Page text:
lisa C April 4, 2008 at 2:13 pm

This so explains the actions I see on a daily basis, thank you for a well written and easy to understand explanation. I will be doing more reading on this topic for sure.

Ron K Jeffries April 4, 2008 at 4:49 pm

Thought provoking article. Thanks for providing references.

Mark Lancaster April 5, 2008 at 8:17 am

Great article.

I absolutely agree that tipping points exist – it’s how many popular nightclubs become popular, and how those same nightclubs can become unpopular too.

Marketing does play a major role in how people consume the things they do. I mean, look at the idea of “pet rocks” – clearly stupid, yet it was a fad.

Thanks for the article though. Enjoyed it :)

Joan Vinall-Cox April 5, 2008 at 8:59 am

Fascinating! I wonder if it would have been 23% if they’d interviewed Tweeters. I know that the recommendations and links I choose to follow on Twitter are those I see as having “high precision” knowledge, (which is why I’m ‘here’.)

I deliberately set out to change a small detail of behavior of others at my exercise club and it took me, acting twice a week, about a month to effect the change

Rob O. April 5, 2008 at 2:01 pm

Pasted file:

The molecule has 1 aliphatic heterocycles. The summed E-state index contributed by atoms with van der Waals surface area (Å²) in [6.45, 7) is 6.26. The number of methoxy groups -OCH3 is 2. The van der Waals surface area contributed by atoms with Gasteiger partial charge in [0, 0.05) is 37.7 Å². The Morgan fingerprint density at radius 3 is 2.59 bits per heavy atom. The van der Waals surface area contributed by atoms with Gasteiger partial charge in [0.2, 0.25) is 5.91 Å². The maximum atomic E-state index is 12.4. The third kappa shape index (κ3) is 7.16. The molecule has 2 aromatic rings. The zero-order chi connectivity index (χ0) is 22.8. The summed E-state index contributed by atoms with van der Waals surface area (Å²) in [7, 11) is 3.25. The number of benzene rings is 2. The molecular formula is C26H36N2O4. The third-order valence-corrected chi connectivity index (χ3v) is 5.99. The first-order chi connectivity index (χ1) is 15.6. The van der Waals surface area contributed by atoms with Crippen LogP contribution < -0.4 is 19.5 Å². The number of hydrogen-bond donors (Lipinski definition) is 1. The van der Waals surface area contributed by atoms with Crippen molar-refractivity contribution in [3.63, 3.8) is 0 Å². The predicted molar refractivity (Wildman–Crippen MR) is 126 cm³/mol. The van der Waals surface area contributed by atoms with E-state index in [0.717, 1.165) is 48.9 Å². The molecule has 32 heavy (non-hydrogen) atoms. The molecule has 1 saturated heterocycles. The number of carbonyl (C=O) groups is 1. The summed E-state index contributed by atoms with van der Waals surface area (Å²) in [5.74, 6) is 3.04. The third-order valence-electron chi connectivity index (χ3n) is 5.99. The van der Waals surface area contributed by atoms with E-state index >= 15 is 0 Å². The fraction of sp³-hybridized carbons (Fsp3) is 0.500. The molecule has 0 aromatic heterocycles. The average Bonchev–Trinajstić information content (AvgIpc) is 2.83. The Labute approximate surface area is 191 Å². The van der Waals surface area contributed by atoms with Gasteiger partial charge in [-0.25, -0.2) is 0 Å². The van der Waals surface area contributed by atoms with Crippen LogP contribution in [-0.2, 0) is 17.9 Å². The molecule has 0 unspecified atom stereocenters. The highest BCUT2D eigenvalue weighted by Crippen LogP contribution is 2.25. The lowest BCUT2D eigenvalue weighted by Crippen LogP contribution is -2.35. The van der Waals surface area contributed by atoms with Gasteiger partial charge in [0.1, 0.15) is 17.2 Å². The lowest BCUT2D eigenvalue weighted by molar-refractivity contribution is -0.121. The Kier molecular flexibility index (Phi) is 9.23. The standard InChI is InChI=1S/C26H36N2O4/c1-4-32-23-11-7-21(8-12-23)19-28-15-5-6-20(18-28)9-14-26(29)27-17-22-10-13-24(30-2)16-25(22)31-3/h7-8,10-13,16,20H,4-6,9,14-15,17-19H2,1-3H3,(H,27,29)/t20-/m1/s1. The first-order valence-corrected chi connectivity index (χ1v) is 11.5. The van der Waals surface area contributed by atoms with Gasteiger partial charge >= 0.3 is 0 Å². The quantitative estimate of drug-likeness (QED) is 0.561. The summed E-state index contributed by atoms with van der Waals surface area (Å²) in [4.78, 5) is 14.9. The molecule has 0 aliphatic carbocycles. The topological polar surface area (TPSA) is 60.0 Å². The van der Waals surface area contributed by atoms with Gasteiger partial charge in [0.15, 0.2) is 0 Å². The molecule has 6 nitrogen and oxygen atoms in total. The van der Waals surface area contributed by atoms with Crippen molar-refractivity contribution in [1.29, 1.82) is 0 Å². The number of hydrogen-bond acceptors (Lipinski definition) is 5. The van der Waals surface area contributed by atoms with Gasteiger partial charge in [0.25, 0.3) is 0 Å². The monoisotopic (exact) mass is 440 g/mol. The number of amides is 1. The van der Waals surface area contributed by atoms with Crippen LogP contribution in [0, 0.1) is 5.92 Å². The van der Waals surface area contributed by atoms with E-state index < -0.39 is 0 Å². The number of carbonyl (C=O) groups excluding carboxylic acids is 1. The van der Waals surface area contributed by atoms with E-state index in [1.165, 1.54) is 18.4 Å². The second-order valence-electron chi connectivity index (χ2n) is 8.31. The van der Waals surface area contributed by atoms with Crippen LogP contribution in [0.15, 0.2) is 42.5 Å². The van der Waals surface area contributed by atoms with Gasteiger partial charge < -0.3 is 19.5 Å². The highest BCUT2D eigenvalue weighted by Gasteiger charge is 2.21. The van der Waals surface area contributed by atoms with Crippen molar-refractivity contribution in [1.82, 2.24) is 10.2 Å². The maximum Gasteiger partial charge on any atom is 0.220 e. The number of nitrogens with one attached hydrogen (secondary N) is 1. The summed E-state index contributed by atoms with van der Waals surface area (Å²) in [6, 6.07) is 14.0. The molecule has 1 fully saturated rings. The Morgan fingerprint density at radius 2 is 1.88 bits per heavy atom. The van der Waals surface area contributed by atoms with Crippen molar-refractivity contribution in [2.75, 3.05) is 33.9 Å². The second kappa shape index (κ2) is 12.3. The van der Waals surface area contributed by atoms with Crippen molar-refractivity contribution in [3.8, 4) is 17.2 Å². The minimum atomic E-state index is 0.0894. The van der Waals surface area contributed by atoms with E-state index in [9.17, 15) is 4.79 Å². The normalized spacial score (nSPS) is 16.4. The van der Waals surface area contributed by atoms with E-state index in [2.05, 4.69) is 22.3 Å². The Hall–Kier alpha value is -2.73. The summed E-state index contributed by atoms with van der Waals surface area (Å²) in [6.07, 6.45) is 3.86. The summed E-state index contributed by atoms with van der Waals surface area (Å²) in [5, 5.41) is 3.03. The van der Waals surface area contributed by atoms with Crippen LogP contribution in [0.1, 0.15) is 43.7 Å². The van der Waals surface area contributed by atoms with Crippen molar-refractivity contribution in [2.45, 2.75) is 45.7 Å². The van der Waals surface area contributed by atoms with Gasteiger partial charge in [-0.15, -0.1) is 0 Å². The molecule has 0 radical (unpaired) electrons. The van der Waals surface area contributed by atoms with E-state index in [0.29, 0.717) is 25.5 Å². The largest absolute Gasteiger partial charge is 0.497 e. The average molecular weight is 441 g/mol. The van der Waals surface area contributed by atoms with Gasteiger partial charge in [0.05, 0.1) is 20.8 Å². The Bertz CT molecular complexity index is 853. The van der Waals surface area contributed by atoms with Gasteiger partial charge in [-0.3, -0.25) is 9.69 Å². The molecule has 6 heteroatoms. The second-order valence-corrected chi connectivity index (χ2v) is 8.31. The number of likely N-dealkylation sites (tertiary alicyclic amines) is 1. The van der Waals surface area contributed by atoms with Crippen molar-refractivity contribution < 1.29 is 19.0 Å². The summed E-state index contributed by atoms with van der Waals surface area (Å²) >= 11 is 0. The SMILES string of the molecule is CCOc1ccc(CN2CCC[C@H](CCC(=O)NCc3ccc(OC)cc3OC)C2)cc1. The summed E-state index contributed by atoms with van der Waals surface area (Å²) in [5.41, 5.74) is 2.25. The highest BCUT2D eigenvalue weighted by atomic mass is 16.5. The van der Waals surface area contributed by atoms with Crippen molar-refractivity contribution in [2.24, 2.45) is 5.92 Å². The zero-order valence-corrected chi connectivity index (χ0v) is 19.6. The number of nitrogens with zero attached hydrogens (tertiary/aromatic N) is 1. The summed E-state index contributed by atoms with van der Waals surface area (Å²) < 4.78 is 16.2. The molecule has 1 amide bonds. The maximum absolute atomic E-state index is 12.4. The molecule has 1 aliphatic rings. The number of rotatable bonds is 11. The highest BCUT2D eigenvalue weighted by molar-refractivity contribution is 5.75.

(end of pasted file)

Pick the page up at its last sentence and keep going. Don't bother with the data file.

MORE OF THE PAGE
Truly thought-provoking stuff. I’ll bet you already have, but you definitely need to read Malcolm Gladwell’s “The Tipping Point” if not. It’s fuel for all sorts of deep thinking and coffeehouse arguments.

Steve Coombes April 13, 2008 at 2:41 pm

Just ran across this post (following in from your Twitter poll). I heard an interview on WBZ newsradio with Boston Market founder George Nadaff. He was discussing how he was impressed by a line of people outside a UFood restaurant (not sure that was name at the time). Long story short, he’s now involved in opening close to 40 of the restaurants out west. Courtesy of the ‘tipping point’ catalyst of a line of people standing outside the restaurant he was driving by.

Bill Canaday September 23, 2008 at 11:51 pm